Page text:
Scientists Test Anti-Obesity Vaccine

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Anti-Obesity Vaccine

Prototype of the obesity vaccine slows weight gain, reduces fat in animal models.

In the new study, mature male rats immunized with specific types of the active vaccine ate normally yet gained less weight and had less body fat, indicating that the vaccine directly affects the body's metabolism and energy use. This finding may be especially important to stop what is commonly known as "yo-yo dieting," the cycle of repeated loss and regain of weight experienced by many dieters. The new vaccine, which is directed against the hormone ghrelin (pronounced "grell-in"), a naturally occurring hormone that helps regulate energy balance in the body, has shown the potential, in animal models at least, to put an end to that risky and often futile struggle.

These findings may mark a turning point in the treatment of obesity by confirming the effectiveness of immunopharmacotherapy to combat this serious and growing global problem. Immunopharmacotherapy engages the immune system, specifically antibodies, to bind to selected targets, directing the body's own immune response against them. This approach is being tested in a number of other areas including drug addiction, especially addiction to cocaine and nicotine.

"The study shows our vaccine slows weight gain and decreases stored fat in rats," said a senior author of the paper Kim Janda, Ph.D., who is Ely R. Callaway, Jr. Professor of Chemistry at Scripps Research, a member of The Skaggs Institute for Chemical Biology, and director of the Worm Institute of Research and Medicine. "While food intake was unchanged in all testing groups, those who were given the most effective vaccines gained the least amount of weight. To have an impact on appetite and weight gain, ghrelin first has to move from the bloodstream into the brain-where, over long periods, it stimulates the retention of a level of stored energy as fat. Our study is the first published evidence proving that preventing ghrelin from reaching the central nervous system can produce a desired reduction in weight gain."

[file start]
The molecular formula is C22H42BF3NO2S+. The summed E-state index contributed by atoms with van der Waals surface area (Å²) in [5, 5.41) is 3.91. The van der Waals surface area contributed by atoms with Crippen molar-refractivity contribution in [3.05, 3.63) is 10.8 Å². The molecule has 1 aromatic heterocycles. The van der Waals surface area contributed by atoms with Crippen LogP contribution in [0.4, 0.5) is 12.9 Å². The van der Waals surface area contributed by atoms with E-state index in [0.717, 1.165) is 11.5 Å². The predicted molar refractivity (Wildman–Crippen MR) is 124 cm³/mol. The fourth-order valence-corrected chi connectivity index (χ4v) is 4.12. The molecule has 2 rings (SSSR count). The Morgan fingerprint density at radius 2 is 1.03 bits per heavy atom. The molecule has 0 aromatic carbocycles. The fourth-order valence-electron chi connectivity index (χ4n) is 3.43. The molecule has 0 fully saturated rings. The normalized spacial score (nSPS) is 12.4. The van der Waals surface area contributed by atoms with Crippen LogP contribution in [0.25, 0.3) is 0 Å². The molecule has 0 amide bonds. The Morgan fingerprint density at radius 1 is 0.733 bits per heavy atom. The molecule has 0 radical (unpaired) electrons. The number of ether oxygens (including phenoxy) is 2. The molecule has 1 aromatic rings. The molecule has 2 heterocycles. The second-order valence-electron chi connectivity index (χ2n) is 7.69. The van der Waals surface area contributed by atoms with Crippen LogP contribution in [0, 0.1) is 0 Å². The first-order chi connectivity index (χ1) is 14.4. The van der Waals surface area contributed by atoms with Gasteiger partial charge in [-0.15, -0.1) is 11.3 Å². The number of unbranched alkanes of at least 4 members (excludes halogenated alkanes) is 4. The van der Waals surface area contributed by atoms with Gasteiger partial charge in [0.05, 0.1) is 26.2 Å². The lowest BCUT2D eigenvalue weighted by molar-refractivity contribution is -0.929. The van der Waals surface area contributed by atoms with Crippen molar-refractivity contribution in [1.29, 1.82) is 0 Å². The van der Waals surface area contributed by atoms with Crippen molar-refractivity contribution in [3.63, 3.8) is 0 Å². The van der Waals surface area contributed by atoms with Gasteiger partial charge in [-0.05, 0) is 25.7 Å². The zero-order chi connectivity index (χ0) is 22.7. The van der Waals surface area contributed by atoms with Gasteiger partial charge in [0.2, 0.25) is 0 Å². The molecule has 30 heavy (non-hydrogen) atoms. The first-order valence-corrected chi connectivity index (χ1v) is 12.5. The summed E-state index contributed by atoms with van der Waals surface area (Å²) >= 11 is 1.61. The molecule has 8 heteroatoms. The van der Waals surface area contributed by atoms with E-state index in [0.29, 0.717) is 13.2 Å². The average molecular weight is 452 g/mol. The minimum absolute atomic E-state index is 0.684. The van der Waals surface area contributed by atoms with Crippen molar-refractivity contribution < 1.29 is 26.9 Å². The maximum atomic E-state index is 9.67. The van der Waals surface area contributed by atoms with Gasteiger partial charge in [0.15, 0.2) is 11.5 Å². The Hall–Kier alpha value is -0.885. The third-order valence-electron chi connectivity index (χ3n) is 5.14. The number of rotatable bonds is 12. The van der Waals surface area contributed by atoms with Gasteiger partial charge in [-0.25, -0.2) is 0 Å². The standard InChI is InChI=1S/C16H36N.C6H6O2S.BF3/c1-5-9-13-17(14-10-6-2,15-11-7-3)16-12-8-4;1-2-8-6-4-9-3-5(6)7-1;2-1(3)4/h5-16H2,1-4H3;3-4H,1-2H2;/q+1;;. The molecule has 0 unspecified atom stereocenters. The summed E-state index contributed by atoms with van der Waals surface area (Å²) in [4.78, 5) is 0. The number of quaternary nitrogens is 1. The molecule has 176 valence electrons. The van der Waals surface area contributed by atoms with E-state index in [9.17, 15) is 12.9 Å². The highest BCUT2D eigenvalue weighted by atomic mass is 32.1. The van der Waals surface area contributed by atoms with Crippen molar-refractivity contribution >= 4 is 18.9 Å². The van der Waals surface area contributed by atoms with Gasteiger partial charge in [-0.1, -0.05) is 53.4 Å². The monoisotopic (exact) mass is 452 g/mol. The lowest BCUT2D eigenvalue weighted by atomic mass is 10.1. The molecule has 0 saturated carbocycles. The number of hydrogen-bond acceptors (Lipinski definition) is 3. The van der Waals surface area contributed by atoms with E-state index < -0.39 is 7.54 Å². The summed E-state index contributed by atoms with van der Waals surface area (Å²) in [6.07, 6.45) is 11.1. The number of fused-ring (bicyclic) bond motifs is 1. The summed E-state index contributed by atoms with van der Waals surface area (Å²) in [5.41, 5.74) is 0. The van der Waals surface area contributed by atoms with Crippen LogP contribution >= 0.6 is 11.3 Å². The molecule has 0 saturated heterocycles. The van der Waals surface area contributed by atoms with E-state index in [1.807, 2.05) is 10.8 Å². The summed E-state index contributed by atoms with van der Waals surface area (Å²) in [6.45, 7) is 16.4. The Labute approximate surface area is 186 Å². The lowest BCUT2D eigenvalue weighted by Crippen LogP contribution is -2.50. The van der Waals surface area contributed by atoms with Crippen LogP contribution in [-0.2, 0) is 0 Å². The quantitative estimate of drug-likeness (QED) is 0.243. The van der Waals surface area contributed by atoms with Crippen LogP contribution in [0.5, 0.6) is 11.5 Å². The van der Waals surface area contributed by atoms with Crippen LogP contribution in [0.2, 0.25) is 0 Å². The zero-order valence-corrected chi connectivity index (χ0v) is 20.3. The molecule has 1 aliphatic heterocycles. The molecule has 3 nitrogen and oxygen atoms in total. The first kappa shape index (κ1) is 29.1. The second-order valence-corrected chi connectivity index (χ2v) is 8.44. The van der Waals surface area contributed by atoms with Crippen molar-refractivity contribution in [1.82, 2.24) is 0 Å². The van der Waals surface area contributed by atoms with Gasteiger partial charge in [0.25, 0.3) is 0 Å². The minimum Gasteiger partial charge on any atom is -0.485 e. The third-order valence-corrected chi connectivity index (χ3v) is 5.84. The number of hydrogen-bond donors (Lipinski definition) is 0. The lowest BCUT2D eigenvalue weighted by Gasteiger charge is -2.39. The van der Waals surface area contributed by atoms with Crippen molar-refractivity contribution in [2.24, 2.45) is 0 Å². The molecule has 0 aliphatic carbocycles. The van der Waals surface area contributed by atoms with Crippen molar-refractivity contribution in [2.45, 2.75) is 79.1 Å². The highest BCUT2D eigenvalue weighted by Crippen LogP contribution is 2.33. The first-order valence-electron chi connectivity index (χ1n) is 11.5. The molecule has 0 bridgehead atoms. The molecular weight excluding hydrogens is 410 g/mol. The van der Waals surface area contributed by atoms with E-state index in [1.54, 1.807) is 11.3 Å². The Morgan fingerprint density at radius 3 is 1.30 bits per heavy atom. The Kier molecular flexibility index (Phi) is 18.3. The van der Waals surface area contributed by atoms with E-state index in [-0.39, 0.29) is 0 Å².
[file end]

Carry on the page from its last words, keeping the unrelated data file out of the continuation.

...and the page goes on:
Ghrelin, a gastric endocrine hormone produced primarily in the stomach, plays a physiological role in energy homeostasis, although the full extent of that role remains unknown. It was first identified in 1999 as a naturally occurring ligand-a molecule that binds to another to form a larger molecular complex-for a growth hormone secretagogue receptor. What is known is that ghrelin promotes weight gain and fat storage through its metabolic actions, decreasing the breakdown of stored fat for energy as well as curbing energy expenditure itself. During periods of weight loss, such as dieting, the body produces high levels of ghrelin to slow down fat metabolism, encourage eating, and promote fat retention, changes which normally make it difficult to lose weight and keep it off.

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"We're not claiming that our study answers the question of obesity treatment once and for all," Janda said. "What we are saying-and what our study confirms-is that this looks like a serious workable solution to the problem. And while much more research is needed to understand the full therapeutic potential of immunopharmacotherapy in combating obesity, these initial results are extremely positive. Right now it appears that active vaccination against ghrelin is one avenue that can slow weight gain and fat build-up in the body."

Producing an Active Vaccine

"Through our work in the development of immunopharmacotherapy-based vaccines against drug addiction, we became interested in the problem of obesity," Janda said. "While there were numerous possible hormones involved in obesity that could be targeted, we decided that ghrelin would be a good starting point to examine such a hypothesis."

The researchers developed three active vaccines (labeled Ghr1-2-3) to immunize adult male rats. Those animals immunized with Ghr1 or Ghr3 showed greater and more selective plasma-binding capacity for the active form of ghrelin-keeping the hormone in the blood and away from the brain and the central nervous system-as compared to Ghr2 or control models.

During the study, the rats immunized with Ghr1 and Ghr3 ate normally but, once antibody levels increased, accrued less body weight and fat, indicating an increase in the body's use of energy, a finding supported by studies of genetically altered mice. For example, the authors of the study write, "mice deficient for ghrelin or its receptor store less of their consumed food and resist accumulating body weight and fat on energy dense diets. [Ghrelin-deficient mice] also expend more energy and [are more active], [while] ghrelin receptor deficient mice show increased [utilization of fat as a key energy source]."

The study did note, however, that the immunized rats were fed low-energy, low-fat, and relatively less palatable chow diets and were comparatively lean. "Whether active immunization against ghrelin would help prevent the development of obesity caused by

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